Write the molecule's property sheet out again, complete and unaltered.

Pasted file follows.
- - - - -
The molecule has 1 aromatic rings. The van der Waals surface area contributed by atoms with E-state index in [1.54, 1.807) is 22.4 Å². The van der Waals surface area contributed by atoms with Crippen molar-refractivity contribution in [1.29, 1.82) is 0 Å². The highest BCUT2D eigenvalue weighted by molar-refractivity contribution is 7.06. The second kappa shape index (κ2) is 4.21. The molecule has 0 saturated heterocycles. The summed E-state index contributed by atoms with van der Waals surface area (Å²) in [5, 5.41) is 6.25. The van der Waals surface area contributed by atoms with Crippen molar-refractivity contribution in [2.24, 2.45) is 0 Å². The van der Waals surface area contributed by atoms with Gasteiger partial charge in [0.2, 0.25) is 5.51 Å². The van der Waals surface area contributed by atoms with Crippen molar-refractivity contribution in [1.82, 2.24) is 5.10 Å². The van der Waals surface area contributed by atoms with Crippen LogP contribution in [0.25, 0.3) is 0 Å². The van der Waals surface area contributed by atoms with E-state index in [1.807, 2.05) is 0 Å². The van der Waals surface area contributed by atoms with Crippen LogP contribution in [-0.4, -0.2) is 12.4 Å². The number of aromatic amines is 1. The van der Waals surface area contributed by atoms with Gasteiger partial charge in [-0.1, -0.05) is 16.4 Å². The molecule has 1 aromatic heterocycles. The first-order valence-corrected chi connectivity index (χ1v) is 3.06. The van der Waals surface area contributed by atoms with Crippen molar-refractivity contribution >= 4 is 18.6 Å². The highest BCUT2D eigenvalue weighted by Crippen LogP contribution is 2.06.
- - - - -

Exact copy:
The molecule has 1 aromatic rings. The van der Waals surface area contributed by atoms with E-state index in [1.54, 1.807) is 22.4 Å². The van der Waals surface area contributed by atoms with Crippen molar-refractivity contribution in [1.29, 1.82) is 0 Å². The highest BCUT2D eigenvalue weighted by molar-refractivity contribution is 7.06. The second kappa shape index (κ2) is 4.21. The molecule has 0 saturated heterocycles. The summed E-state index contributed by atoms with van der Waals surface area (Å²) in [5, 5.41) is 6.25. The van der Waals surface area contributed by atoms with Crippen molar-refractivity contribution in [2.24, 2.45) is 0 Å². The van der Waals surface area contributed by atoms with Gasteiger partial charge in [0.2, 0.25) is 5.51 Å². The van der Waals surface area contributed by atoms with Crippen molar-refractivity contribution in [1.82, 2.24) is 5.10 Å². The van der Waals surface area contributed by atoms with Crippen LogP contribution in [0.25, 0.3) is 0 Å². The van der Waals surface area contributed by atoms with E-state index in [1.807, 2.05) is 0 Å². The van der Waals surface area contributed by atoms with Crippen LogP contribution in [-0.4, -0.2) is 12.4 Å². The number of aromatic amines is 1. The van der Waals surface area contributed by atoms with Gasteiger partial charge in [-0.1, -0.05) is 16.4 Å². The molecule has 1 aromatic heterocycles. The first-order valence-corrected chi connectivity index (χ1v) is 3.06. The van der Waals surface area contributed by atoms with Crippen molar-refractivity contribution >= 4 is 18.6 Å². The highest BCUT2D eigenvalue weighted by Crippen LogP contribution is 2.06.